Rules Designed to Restore Voter Trust
Two weeks after the general election, Florida legislators gather in Tallahassee for an organizational session where the newly elected representatives and senators will be sworn in.
The speaker of the House and the Senate president will officially be voted into their leadership posts and will each present a set of rules that lays out how the House and Senate chambers will operate for the next two years. The rules need to be approved by the members but are rarely voted down.
Incoming House Speaker Richard Corcoran wants drastic changes for how House members will conduct business. Corcoran’s rules address the pervasive distrust of the political system that we saw on display over the past year and a half. After years in the legislative process—as staff and as an elected official—Corcoran believes behavioral change is needed for those making laws and spending taxpayers’ money.
The Florida Legislature generally resists efforts for more transparency, more accountability and higher ethical standards. The status quo works well for legislators and lobbyists.
There’s a lot of money, influence and power at play in how candidates are elected, how policy is made and how budgets are crafted. Our elected representatives are supposed to be held accountable by voters who can kick them out of office. But how are voters to know if anything inappropriate, unethical or immoral is occurring?
During my 16 years in the Legislature, I tried for several years to pass ethics reform bills addressing some of the abuses, improprieties and conflicts of interest. The bills seldom got a hearing and died slow, painful deaths. When legislative leaders don’t want bills to pass, they don’t.
As this last election illustrated, voters are distrustful of government and of the reporters who cover it. We know that big corporations hire lobbyists to influence the outcome of policy changes—to push those that benefit them and kill those that negatively affect them.
Several years ago lobbyists were required to start reporting their total fees. Those disclosures show that lobbyists were paid more than $100 million a year to influence Florida’s Legislature and governor. That doesn’t include the tens of millions in campaign contributions flowing to candidates, political parties and political committees from lobbyists and their clients.
Lobbyists aren’t bad people; they’re our friends, relatives and neighbors. But they have a job to do and they’re accountable to the organizations that hire them.
Legislators have a job to do, too, and they need to be accountable to the voters.
Most legislators are good people who want to do right by the folks they represent. But some behaviors that are the norm in the remote bubble of Tallahassee insiders would be objectionable to the average voter.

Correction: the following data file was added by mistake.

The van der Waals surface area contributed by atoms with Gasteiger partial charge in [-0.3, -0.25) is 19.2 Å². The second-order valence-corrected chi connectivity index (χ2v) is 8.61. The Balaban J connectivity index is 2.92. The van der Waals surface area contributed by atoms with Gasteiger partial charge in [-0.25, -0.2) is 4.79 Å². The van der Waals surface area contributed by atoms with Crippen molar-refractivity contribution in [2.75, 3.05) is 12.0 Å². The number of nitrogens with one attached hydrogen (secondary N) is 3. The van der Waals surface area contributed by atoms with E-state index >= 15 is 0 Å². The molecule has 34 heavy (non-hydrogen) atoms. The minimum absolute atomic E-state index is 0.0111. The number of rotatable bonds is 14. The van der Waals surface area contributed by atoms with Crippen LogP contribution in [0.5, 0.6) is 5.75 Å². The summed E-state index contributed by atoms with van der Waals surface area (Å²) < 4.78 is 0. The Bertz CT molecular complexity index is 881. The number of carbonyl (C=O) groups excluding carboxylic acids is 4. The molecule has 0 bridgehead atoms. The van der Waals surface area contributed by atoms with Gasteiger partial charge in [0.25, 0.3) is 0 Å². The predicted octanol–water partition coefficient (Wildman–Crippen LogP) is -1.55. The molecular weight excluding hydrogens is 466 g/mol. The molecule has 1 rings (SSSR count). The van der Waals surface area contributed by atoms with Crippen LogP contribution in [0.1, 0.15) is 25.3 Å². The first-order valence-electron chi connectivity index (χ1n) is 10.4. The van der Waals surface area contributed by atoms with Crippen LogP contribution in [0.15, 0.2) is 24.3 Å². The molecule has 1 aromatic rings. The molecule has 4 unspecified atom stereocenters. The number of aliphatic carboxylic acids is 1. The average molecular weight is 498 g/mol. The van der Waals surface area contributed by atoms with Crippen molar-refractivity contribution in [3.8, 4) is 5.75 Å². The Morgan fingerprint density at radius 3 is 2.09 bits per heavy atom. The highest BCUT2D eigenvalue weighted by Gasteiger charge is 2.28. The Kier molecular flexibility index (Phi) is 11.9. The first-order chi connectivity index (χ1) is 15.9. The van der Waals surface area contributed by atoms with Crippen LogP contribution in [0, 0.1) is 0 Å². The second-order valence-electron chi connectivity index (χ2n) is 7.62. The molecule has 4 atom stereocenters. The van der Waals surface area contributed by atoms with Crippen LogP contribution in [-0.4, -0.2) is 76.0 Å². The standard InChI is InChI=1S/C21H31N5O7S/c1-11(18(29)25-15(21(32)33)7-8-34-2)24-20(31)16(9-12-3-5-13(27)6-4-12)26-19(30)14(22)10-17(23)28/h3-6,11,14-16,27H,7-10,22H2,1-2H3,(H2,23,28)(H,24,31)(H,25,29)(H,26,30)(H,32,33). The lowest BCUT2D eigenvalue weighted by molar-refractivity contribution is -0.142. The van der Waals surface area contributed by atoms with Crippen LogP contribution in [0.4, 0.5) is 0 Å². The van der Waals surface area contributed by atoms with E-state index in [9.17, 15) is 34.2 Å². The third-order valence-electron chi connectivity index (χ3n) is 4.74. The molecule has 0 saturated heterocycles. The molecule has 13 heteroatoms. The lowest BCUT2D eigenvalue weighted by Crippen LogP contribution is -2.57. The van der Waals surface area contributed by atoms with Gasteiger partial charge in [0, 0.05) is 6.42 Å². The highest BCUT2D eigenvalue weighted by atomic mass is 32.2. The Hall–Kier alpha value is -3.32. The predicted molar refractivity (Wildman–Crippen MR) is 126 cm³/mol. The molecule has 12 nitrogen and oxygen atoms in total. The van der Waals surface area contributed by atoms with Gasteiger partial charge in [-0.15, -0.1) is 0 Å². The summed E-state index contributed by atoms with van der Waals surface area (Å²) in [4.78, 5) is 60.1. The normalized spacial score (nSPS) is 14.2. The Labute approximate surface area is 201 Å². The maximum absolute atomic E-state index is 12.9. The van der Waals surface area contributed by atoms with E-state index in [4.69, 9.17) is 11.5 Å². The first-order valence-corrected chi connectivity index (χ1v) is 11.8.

Corcoran is changing the cozy culture of business as usual with rules that would be in effect for the two years he’ll be at the helm of his chamber.
It’s a bold departure from current practice and sure to have detractors, but most will keep their criticism to themselves if their success is contingent on a good relationship with the most powerful man in the Florida House.
Any dramatic change can cause unintended consequences so the proposed rules need to be thoroughly vetted and weighed against the potential for gridlock with the Florida Senate.
The devil is always in the details, but his proposed changes have merit.
Some put requirements directly on those lobbying the House. Lobbyists would be banned from using emails or text messages to communicate with House members during committee meetings or on the House floor.
Lobbyists are required to electronically disclose the specific bills and amendments they are working on. This would make it easier to compare lobbyist contributions to legislator voting records.
House members would be prohibited from traveling on lobbyist-owned planes even though they are currently permitted to if they pay the commercial rate for the trip.
It would be harder for legislators to sneak something into the budget. They would have to file a bill for each budget request. This would create a record of who asked for each project funded. I love the concept but worry it could lead to an impasse in budget conference if the Senate rules are different.
House members would not be able to lobby for six years after leaving office. They would have to disclose new employment with any entity that receives state money and would be prohibited from having business or financial dealings with lobbyists or their clients.
The Senate is unlikely to support similar measures.
Kudos to Corcoran for taking the ethical path less traveled. It just might lead to more permanent reform.